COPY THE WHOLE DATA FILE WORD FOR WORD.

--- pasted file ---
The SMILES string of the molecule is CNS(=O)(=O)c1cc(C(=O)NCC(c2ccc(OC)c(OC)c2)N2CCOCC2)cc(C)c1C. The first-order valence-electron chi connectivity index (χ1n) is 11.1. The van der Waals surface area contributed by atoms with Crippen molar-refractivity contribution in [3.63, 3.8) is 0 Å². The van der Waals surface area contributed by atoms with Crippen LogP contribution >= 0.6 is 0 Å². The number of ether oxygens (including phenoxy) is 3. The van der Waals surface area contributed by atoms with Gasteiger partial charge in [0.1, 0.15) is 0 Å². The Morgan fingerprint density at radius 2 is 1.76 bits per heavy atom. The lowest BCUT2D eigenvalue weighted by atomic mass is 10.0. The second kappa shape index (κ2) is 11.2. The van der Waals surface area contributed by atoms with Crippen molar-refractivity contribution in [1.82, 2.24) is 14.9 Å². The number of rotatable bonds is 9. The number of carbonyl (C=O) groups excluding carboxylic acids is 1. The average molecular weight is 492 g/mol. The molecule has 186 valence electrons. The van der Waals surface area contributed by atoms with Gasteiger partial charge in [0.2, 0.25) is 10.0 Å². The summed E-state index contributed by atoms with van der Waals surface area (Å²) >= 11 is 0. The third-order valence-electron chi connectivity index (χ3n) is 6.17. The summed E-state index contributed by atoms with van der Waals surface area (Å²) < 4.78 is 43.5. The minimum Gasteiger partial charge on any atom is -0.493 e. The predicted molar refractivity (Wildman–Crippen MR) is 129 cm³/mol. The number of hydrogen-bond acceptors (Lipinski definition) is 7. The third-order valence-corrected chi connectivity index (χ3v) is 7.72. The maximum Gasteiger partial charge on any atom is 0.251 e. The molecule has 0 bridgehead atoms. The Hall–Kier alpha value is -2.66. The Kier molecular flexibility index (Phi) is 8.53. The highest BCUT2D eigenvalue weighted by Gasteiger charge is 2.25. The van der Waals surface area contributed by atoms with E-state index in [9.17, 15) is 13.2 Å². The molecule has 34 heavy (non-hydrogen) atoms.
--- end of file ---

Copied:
The SMILES string of the molecule is CNS(=O)(=O)c1cc(C(=O)NCC(c2ccc(OC)c(OC)c2)N2CCOCC2)cc(C)c1C. The first-order valence-electron chi connectivity index (χ1n) is 11.1. The van der Waals surface area contributed by atoms with Crippen molar-refractivity contribution in [3.63, 3.8) is 0 Å². The van der Waals surface area contributed by atoms with Crippen LogP contribution >= 0.6 is 0 Å². The number of ether oxygens (including phenoxy) is 3. The van der Waals surface area contributed by atoms with Gasteiger partial charge in [0.1, 0.15) is 0 Å². The Morgan fingerprint density at radius 2 is 1.76 bits per heavy atom. The lowest BCUT2D eigenvalue weighted by atomic mass is 10.0. The second kappa shape index (κ2) is 11.2. The van der Waals surface area contributed by atoms with Crippen molar-refractivity contribution in [1.82, 2.24) is 14.9 Å². The number of rotatable bonds is 9. The number of carbonyl (C=O) groups excluding carboxylic acids is 1. The average molecular weight is 492 g/mol. The molecule has 186 valence electrons. The van der Waals surface area contributed by atoms with Gasteiger partial charge in [0.2, 0.25) is 10.0 Å². The summed E-state index contributed by atoms with van der Waals surface area (Å²) >= 11 is 0. The third-order valence-electron chi connectivity index (χ3n) is 6.17. The summed E-state index contributed by atoms with van der Waals surface area (Å²) < 4.78 is 43.5. The minimum Gasteiger partial charge on any atom is -0.493 e. The predicted molar refractivity (Wildman–Crippen MR) is 129 cm³/mol. The number of hydrogen-bond acceptors (Lipinski definition) is 7. The third-order valence-corrected chi connectivity index (χ3v) is 7.72. The maximum Gasteiger partial charge on any atom is 0.251 e. The molecule has 0 bridgehead atoms. The Hall–Kier alpha value is -2.66. The Kier molecular flexibility index (Phi) is 8.53. The highest BCUT2D eigenvalue weighted by Gasteiger charge is 2.25. The van der Waals surface area contributed by atoms with E-state index in [9.17, 15) is 13.2 Å². The molecule has 34 heavy (non-hydrogen) atoms.